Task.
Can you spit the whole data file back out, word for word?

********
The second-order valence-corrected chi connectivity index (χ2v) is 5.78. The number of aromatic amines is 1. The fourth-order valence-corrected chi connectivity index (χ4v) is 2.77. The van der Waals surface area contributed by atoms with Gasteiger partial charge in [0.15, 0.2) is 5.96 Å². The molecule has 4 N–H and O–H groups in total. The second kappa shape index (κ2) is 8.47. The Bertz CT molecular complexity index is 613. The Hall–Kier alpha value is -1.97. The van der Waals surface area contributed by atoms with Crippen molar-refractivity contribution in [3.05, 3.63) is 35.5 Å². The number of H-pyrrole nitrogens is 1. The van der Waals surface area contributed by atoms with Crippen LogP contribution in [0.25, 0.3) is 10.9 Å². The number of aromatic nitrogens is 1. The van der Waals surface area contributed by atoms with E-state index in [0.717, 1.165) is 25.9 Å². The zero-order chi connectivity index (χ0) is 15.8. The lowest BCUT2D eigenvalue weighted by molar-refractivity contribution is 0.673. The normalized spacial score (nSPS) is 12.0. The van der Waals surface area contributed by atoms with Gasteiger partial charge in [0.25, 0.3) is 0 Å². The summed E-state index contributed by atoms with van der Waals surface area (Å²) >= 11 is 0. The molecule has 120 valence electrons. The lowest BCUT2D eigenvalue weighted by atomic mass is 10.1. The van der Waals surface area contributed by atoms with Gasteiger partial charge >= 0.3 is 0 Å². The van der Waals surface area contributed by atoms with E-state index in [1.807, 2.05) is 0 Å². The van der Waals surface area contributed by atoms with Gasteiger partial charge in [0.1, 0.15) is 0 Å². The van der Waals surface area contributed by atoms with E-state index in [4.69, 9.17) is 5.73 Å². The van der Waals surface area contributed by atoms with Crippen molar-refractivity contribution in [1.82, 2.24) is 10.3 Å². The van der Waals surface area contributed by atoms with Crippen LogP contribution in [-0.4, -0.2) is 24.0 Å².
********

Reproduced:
The second-order valence-corrected chi connectivity index (χ2v) is 5.78. The number of aromatic amines is 1. The fourth-order valence-corrected chi connectivity index (χ4v) is 2.77. The van der Waals surface area contributed by atoms with Gasteiger partial charge in [0.15, 0.2) is 5.96 Å². The molecule has 4 N–H and O–H groups in total. The second kappa shape index (κ2) is 8.47. The Bertz CT molecular complexity index is 613. The Hall–Kier alpha value is -1.97. The van der Waals surface area contributed by atoms with Crippen molar-refractivity contribution in [3.05, 3.63) is 35.5 Å². The number of H-pyrrole nitrogens is 1. The van der Waals surface area contributed by atoms with Crippen LogP contribution in [0.25, 0.3) is 10.9 Å². The number of aromatic nitrogens is 1. The van der Waals surface area contributed by atoms with E-state index in [0.717, 1.165) is 25.9 Å². The zero-order chi connectivity index (χ0) is 15.8. The lowest BCUT2D eigenvalue weighted by molar-refractivity contribution is 0.673. The normalized spacial score (nSPS) is 12.0. The van der Waals surface area contributed by atoms with Gasteiger partial charge in [0.25, 0.3) is 0 Å². The summed E-state index contributed by atoms with van der Waals surface area (Å²) >= 11 is 0. The molecule has 120 valence electrons. The lowest BCUT2D eigenvalue weighted by atomic mass is 10.1. The van der Waals surface area contributed by atoms with Gasteiger partial charge >= 0.3 is 0 Å². The van der Waals surface area contributed by atoms with E-state index in [1.807, 2.05) is 0 Å². The van der Waals surface area contributed by atoms with Gasteiger partial charge in [0.1, 0.15) is 0 Å². The van der Waals surface area contributed by atoms with E-state index in [4.69, 9.17) is 5.73 Å². The van der Waals surface area contributed by atoms with Crippen molar-refractivity contribution in [1.82, 2.24) is 10.3 Å². The van der Waals surface area contributed by atoms with Crippen LogP contribution in [-0.4, -0.2) is 24.0 Å².